Varro E. Tyler, author of Linn's books Philatelic Forgers: Their Lives and Works and Focus on Forgeries: A Guide to Forgeries of Common Stamps, died in the early morning of Aug. 22 at St. Elizabeth Medical Center, West Lafayette, Ind. He was 74 years old. The cause of his death was a blood clot in his lung, according his obituary in The New York Times of Aug. 26.
Mr. Tyler authored the fortnightly Focus on Forgeries feature in Linn's, which began in November 1987. The feature appears in this issue on page 6 (in print) and will continue for three more installments.
In the second edition of his book Focus on Forgeries, Mr. Tyler wrote, "If you, too, enjoy the thrill of the hunt and wish to avoid the disappointment felt when the forgery you purchased turns out to be genuine, I believe this volume will be helpful to you."
Mr. Tyler was a member of the APS, the American Philatelic Research Library, the Cinderella Stamp Club, the Germany Philatelic Society and the Collectors Club of New York. He was a fellow of the Royal Philatelic Society London and vice-president of the International Society for Japanese Philately. He served as chairman of the ISJP expertizing committee for eight years. He also was a member of the International Association of Philatelic Experts.
In 1989, the APS recognized him as an elder statesman of philately. He received the John N. Luff award in 1998 for distinguished philatelic research. Mr. Tyler was elected to the Washington State Philatelic Hall of Fame, received the Korea Stamp Society award for meritorious service and signed the Maurice Williams roll of notable cinderella philatelists.
His stamp-collecting interests were Japan and forgeries and related cinderella items of all countries, and philatelic literature pertaining to both. He claimed to have no other collecting interests as these "are more than adequate to keep me busy in my spare moments for several lifetimes."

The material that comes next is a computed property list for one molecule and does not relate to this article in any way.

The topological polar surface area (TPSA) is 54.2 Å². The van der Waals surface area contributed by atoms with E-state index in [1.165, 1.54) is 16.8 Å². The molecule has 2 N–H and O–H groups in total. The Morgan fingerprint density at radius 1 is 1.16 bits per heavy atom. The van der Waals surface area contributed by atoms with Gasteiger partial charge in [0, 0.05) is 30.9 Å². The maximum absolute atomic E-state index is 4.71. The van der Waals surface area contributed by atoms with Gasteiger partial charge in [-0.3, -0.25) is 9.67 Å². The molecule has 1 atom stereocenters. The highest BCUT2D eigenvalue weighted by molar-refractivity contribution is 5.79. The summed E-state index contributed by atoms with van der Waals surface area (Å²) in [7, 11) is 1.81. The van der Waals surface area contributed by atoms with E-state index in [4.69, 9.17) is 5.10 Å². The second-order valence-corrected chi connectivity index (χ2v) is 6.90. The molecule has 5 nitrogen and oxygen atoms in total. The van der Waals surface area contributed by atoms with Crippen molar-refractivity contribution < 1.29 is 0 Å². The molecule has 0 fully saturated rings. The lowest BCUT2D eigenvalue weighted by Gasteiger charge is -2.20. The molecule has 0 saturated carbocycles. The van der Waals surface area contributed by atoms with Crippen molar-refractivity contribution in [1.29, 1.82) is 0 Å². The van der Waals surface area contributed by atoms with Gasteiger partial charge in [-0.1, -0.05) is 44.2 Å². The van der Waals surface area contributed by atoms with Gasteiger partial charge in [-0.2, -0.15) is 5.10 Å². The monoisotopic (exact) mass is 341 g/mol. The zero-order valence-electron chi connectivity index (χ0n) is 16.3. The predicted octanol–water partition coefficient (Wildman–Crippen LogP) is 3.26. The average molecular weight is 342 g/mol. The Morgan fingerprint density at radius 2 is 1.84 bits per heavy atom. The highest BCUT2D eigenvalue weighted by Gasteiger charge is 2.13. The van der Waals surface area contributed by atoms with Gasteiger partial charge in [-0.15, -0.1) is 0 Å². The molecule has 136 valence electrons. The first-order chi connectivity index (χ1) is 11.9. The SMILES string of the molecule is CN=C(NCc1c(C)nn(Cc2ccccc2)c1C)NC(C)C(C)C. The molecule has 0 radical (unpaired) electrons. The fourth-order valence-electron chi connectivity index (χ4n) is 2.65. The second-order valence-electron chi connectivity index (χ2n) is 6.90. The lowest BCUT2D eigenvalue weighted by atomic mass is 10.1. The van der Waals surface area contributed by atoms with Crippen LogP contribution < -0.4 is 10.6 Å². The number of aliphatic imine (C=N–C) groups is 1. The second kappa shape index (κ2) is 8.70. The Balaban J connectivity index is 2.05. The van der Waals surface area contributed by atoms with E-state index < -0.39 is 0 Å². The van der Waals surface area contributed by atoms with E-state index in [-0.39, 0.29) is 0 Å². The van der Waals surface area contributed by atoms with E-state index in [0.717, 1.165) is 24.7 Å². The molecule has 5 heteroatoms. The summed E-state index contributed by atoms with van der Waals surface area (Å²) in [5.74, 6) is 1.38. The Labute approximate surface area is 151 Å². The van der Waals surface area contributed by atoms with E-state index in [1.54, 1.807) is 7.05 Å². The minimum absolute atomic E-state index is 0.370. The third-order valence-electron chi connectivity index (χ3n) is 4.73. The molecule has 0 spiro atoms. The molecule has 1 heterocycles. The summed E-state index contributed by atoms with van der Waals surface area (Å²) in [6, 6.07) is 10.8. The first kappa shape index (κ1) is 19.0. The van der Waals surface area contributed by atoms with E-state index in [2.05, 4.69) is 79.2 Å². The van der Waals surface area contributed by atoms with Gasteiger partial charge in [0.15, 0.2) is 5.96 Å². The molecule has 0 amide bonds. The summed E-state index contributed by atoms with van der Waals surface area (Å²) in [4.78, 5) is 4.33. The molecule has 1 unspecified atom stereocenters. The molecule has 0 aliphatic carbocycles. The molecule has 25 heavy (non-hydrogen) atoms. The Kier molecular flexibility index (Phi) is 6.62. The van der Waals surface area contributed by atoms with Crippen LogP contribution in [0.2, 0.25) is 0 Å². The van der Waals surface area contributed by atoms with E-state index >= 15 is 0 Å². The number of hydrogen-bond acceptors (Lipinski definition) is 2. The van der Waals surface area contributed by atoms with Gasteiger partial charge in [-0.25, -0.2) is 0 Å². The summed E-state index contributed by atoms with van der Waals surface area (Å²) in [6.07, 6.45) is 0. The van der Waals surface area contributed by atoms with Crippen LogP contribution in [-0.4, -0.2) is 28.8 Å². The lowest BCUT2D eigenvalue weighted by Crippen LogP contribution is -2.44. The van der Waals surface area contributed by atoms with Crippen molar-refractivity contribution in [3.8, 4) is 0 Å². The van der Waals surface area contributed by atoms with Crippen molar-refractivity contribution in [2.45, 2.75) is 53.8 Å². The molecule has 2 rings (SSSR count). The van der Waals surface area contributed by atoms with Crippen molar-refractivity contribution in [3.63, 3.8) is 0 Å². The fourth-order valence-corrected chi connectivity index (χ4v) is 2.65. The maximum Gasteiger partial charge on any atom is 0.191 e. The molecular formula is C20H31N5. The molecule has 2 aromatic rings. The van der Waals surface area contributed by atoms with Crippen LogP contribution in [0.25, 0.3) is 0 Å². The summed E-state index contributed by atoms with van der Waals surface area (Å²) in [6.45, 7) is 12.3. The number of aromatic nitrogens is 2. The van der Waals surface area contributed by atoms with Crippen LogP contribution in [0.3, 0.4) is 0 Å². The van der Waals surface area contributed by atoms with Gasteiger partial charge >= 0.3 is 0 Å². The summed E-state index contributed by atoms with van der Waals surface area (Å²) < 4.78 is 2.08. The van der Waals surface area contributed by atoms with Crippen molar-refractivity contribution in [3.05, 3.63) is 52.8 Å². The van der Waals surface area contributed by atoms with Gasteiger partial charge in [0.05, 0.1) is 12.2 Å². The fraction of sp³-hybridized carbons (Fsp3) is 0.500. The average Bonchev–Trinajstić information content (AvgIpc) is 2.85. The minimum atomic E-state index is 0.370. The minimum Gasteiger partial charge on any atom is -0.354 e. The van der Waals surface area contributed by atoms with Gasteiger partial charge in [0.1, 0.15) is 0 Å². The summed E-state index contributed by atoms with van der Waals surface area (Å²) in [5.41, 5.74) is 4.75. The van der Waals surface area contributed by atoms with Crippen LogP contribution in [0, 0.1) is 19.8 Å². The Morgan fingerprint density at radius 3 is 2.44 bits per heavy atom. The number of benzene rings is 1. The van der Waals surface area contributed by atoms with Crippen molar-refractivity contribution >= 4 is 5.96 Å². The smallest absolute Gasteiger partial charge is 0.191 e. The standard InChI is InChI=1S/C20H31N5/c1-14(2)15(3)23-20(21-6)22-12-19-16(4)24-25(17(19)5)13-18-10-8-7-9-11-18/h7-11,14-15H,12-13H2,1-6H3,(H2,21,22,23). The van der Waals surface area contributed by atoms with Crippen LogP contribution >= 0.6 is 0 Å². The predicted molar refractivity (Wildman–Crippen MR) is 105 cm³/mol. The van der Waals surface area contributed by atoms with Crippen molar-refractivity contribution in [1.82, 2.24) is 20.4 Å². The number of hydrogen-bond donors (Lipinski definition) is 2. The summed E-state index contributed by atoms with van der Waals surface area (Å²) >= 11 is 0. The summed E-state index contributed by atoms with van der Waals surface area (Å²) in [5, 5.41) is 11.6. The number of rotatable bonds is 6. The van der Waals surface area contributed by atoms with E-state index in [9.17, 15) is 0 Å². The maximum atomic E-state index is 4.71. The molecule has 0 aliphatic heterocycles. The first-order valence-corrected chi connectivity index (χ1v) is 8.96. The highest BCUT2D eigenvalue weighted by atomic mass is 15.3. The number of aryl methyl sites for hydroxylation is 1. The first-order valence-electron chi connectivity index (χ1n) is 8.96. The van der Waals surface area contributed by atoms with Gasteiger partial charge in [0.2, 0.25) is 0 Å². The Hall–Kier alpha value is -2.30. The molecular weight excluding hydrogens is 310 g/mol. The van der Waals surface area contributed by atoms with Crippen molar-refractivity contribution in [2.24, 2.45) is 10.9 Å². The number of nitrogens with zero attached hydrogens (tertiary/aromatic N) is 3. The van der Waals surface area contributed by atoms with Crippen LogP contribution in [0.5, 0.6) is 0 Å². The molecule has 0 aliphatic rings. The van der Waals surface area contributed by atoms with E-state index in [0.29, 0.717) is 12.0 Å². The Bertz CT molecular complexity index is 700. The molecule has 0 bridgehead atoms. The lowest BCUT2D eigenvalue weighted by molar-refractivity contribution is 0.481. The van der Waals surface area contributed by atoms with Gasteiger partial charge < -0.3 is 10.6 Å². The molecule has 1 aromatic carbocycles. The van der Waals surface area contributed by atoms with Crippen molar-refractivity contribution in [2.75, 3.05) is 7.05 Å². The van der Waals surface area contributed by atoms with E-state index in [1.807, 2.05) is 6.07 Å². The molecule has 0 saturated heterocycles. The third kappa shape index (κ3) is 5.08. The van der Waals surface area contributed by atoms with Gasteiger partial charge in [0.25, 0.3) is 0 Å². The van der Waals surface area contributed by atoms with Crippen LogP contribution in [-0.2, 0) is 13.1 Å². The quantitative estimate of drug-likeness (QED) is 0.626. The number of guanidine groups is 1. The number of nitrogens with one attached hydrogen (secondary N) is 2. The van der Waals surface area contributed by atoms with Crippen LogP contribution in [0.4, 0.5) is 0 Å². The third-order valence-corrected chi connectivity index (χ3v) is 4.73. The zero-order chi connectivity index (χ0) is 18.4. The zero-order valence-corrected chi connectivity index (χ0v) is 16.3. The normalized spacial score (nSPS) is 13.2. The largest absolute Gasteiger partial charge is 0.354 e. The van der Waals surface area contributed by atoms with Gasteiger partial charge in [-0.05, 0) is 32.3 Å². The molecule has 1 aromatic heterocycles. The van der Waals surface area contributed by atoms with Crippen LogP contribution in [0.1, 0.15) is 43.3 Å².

And, indeed, he did keep busy. He conducted numerous seminars across the United States and abroad on his professional specialty, pharmacognosy. This is a division of pharmacy dealing with drugs from natural sources, especially plants. Mr. Tyler was dean of the school of pharmacy and pharmacal sciences at Purdue University for 20 years. He also served there as executive vice president for academic affairs and provost for five years before retiring several years ago. He held the Lilly distinguished chair in pharmacognosy and remained active at Purdue as dean and distinguished professor of pharmacognosy emeritus.
He received his bachelor's degree from the University of Nebraska. He went on to earn the first master's degree and the first doctorate granted by the University of Connecticut's school of pharmacy. Mr. Tyler wrote more than 350 books and publications on herbal medicine and pharmacognosy. In that field as well, he was considered to be the preeminent cognoscente. His books were recommended reading for anyone researching herbal medicines, either as a professional or a dabbler.
In addition to, and often as a part of, his vocational and avocational activities, Mr. Tyler traveled widely, especially in Europe but also in the Middle East and Asia. On most of these trips he was accompanied by his wife Virginia, whom he met on a blind date in college. He had just returned from a trip to Austria with her, celebrating their 54th wedding anniversary, when he died the following morning.
Mark Blumenthal, founder and executive director of the American Botanical Council, wrote, "As busy as he was, he seemed to always find time to help his friends, edit an article, mentor someone on their book, and so on. He was always the consummate gentleman and diplomat, and his generosity of spirit was boundless."
Mr. Tyler is survived by his wife, daughter Jeanne Griffith, son David Tyler and sister Jessie Lou Allen.
This is an edited version of a Linn's article that appeared in the Sept. 10, 2001, issue of Linn's Stamp News. For the complete story, subscribe to Linn's Stamp News.
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